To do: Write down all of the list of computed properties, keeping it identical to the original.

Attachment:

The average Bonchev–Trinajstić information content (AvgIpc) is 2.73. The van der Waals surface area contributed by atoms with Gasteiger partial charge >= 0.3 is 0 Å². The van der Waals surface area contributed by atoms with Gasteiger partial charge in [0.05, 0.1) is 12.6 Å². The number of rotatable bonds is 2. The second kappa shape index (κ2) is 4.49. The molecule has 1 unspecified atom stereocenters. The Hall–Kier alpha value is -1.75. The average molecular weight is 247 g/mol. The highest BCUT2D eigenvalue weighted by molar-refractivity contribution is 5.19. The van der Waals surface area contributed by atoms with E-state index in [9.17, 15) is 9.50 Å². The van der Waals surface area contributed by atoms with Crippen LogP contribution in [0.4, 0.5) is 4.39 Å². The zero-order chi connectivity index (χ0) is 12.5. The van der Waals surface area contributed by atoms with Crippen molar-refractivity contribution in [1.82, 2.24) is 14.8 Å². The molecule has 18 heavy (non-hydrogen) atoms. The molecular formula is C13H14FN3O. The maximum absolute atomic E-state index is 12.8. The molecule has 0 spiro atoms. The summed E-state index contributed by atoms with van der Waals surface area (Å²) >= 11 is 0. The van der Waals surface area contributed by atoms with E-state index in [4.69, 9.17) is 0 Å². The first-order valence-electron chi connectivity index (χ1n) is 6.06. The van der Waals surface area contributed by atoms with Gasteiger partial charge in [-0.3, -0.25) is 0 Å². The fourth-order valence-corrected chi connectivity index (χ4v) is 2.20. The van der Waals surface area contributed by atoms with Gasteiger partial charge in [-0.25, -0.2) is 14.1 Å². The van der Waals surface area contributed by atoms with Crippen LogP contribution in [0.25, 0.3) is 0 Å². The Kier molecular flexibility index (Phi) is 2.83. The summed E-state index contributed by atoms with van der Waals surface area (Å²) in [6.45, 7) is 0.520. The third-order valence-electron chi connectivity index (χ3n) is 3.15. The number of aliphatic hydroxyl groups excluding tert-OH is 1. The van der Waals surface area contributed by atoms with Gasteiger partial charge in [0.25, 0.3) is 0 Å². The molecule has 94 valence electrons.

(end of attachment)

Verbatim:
The average Bonchev–Trinajstić information content (AvgIpc) is 2.73. The van der Waals surface area contributed by atoms with Gasteiger partial charge >= 0.3 is 0 Å². The van der Waals surface area contributed by atoms with Gasteiger partial charge in [0.05, 0.1) is 12.6 Å². The number of rotatable bonds is 2. The second kappa shape index (κ2) is 4.49. The molecule has 1 unspecified atom stereocenters. The Hall–Kier alpha value is -1.75. The average molecular weight is 247 g/mol. The highest BCUT2D eigenvalue weighted by molar-refractivity contribution is 5.19. The van der Waals surface area contributed by atoms with E-state index in [9.17, 15) is 9.50 Å². The van der Waals surface area contributed by atoms with Crippen LogP contribution in [0.4, 0.5) is 4.39 Å². The zero-order chi connectivity index (χ0) is 12.5. The van der Waals surface area contributed by atoms with Crippen molar-refractivity contribution in [1.82, 2.24) is 14.8 Å². The molecule has 18 heavy (non-hydrogen) atoms. The molecular formula is C13H14FN3O. The maximum absolute atomic E-state index is 12.8. The molecule has 0 spiro atoms. The summed E-state index contributed by atoms with van der Waals surface area (Å²) >= 11 is 0. The van der Waals surface area contributed by atoms with E-state index in [4.69, 9.17) is 0 Å². The first-order valence-electron chi connectivity index (χ1n) is 6.06. The van der Waals surface area contributed by atoms with Gasteiger partial charge in [-0.3, -0.25) is 0 Å². The fourth-order valence-corrected chi connectivity index (χ4v) is 2.20. The van der Waals surface area contributed by atoms with Gasteiger partial charge in [-0.25, -0.2) is 14.1 Å². The van der Waals surface area contributed by atoms with Crippen LogP contribution in [0.25, 0.3) is 0 Å². The Kier molecular flexibility index (Phi) is 2.83. The summed E-state index contributed by atoms with van der Waals surface area (Å²) in [6.45, 7) is 0.520. The third-order valence-electron chi connectivity index (χ3n) is 3.15. The number of aliphatic hydroxyl groups excluding tert-OH is 1. The van der Waals surface area contributed by atoms with Gasteiger partial charge in [0.25, 0.3) is 0 Å². The molecule has 94 valence electrons.